A toddler in an emotionally explosive and unstable family has her leg amputated. In spite of significant hurdles, she powers through to become a successful career woman and equally successful single parent.
Wendy Sura Thomson is a 5-star author of Summon the Tiger, The Third Order, The Man from Burnt Island, and Postcards from the Future (as a contributing author.) She has several more works underway. She lives in Michigan with her beloved Setters and covets sipping coffee outdoors first thing in the morning, rain or shine., listening to the waterfall and the birds and watching [often with amusement] the pups explore.
However well-meaning, the world very often makes assumptions that only serve to constrain those with disabilities. People frequently focus on what someone else can't do instead of what they can do.
I have an acquaintance who has a daughter with a cognitive disability. The daughter is married and has a job. She is a talented artist. She is articulate. She is all of that. However, all her mother sees is someone who is "profoundly handicapped." Nonsense. That perception is so very dysfunctional. It is also sadly very limiting to both mother and daughter.
I have spent an entire life fighting to do what I can do. I drive. I mow the lawn. I garden. I live alone. I even move furniture. So to all you well-meaning folks: please - before you judge; before you step in. Stand back and watch what people can actually do. You might be very pleasantly surprised.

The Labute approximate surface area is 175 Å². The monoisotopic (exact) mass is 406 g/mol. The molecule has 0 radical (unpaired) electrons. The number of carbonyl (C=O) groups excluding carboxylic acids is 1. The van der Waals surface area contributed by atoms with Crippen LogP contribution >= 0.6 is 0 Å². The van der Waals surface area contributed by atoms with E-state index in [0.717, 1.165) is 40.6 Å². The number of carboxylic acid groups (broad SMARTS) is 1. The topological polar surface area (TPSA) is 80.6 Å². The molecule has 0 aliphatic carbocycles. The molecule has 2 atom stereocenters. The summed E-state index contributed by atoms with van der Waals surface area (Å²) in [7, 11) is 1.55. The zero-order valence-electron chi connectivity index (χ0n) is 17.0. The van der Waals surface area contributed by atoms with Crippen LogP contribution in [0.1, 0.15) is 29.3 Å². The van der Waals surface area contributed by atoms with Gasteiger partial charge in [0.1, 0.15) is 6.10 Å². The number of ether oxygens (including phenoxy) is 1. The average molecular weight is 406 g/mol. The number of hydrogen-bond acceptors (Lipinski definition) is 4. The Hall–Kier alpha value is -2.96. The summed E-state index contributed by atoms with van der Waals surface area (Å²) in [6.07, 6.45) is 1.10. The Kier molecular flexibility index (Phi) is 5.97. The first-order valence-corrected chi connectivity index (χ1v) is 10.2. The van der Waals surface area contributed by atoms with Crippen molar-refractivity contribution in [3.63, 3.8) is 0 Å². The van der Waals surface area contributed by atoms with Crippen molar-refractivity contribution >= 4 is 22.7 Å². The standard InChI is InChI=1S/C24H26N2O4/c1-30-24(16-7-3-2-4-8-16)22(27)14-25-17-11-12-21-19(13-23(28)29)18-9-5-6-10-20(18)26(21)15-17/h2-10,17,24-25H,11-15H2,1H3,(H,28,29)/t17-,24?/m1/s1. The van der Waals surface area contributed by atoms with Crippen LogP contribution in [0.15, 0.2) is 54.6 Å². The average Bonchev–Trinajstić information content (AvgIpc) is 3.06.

Summon the Tiger
I took the school-offered driving class the summer between my junior and senior years. Back then all sorts of programs were offered in public school: we got vaccinations (sugar-cube polio), we took eye tests and TB tests, we took driving. At first the district wouldn’t let me enroll. My mother, never to be slighted, marched down to the Superintendent’s office and started yelling (yes, it was yelling. She was anything but calm and collected), repeatedly screaming that, “No one does this to MYYYY daughter!” Anyway, she cowed the man enough to get me into class. To drive, the only thing I need to do differently is use my left foot, not my right. The only restriction on my license is glasses. My dad said that I would be able to drive a manual transmission if I would listen carefully enough to hear when the gear could be shifted, but that’s nothing I ever did. After I passed that class, my father took me out to practice driving early one Saturday morning in his ’65 Mustang convertible. Sauterne gold with a black top – an awesome car. He had me stop at the bottom of a hill and reached over to hold on to the wheel. He told me to floor it, which of course I was too timid to do. So he yelled at me, and I punched that baby as hard as I could. The car fishtailed all over the road, tires squealing. He then told me to pull over. He very calmly told me that, as I could see, even he was having a hard time controlling the car: I obviously wasn’t going to be able to. I never forgot that lesson, nor the speech he gave me about my needing to be a better driver than anyone else. He said if I ever got into an accident they would blame my handicap and try to take away my license. Words to live by.
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